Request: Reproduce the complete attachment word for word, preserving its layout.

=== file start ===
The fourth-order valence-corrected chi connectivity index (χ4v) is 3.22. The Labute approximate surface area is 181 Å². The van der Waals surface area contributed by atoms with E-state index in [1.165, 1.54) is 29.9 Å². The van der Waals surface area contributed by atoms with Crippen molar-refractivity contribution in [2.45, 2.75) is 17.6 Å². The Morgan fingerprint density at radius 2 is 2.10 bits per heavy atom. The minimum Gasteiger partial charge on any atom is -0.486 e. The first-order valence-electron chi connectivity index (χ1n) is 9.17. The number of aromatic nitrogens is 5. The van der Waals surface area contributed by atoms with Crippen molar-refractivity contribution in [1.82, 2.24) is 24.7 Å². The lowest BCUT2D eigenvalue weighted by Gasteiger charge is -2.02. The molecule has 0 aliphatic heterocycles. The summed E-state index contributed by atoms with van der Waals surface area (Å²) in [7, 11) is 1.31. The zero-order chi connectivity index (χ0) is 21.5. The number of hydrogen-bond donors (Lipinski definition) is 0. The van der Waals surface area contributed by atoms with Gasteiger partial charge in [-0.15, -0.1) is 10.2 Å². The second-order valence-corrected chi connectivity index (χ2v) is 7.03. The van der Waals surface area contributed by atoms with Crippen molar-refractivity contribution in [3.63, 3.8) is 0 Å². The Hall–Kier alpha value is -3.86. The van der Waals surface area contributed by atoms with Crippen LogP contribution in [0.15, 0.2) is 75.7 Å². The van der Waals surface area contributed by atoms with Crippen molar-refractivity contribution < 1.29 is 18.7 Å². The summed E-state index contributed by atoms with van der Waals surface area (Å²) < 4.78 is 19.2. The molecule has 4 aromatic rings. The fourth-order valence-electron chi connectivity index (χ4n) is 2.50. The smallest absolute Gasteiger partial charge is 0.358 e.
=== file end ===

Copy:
The fourth-order valence-corrected chi connectivity index (χ4v) is 3.22. The Labute approximate surface area is 181 Å². The van der Waals surface area contributed by atoms with E-state index in [1.165, 1.54) is 29.9 Å². The van der Waals surface area contributed by atoms with Crippen molar-refractivity contribution in [2.45, 2.75) is 17.6 Å². The Morgan fingerprint density at radius 2 is 2.10 bits per heavy atom. The minimum Gasteiger partial charge on any atom is -0.486 e. The first-order valence-electron chi connectivity index (χ1n) is 9.17. The number of aromatic nitrogens is 5. The van der Waals surface area contributed by atoms with Crippen molar-refractivity contribution in [1.82, 2.24) is 24.7 Å². The lowest BCUT2D eigenvalue weighted by Gasteiger charge is -2.02. The molecule has 0 aliphatic heterocycles. The summed E-state index contributed by atoms with van der Waals surface area (Å²) in [7, 11) is 1.31. The zero-order chi connectivity index (χ0) is 21.5. The number of hydrogen-bond donors (Lipinski definition) is 0. The van der Waals surface area contributed by atoms with Gasteiger partial charge in [-0.15, -0.1) is 10.2 Å². The second-order valence-corrected chi connectivity index (χ2v) is 7.03. The van der Waals surface area contributed by atoms with Crippen molar-refractivity contribution in [3.63, 3.8) is 0 Å². The Hall–Kier alpha value is -3.86. The van der Waals surface area contributed by atoms with Crippen LogP contribution in [0.15, 0.2) is 75.7 Å². The van der Waals surface area contributed by atoms with Crippen molar-refractivity contribution < 1.29 is 18.7 Å². The summed E-state index contributed by atoms with van der Waals surface area (Å²) < 4.78 is 19.2. The molecule has 4 aromatic rings. The fourth-order valence-electron chi connectivity index (χ4n) is 2.50. The smallest absolute Gasteiger partial charge is 0.358 e.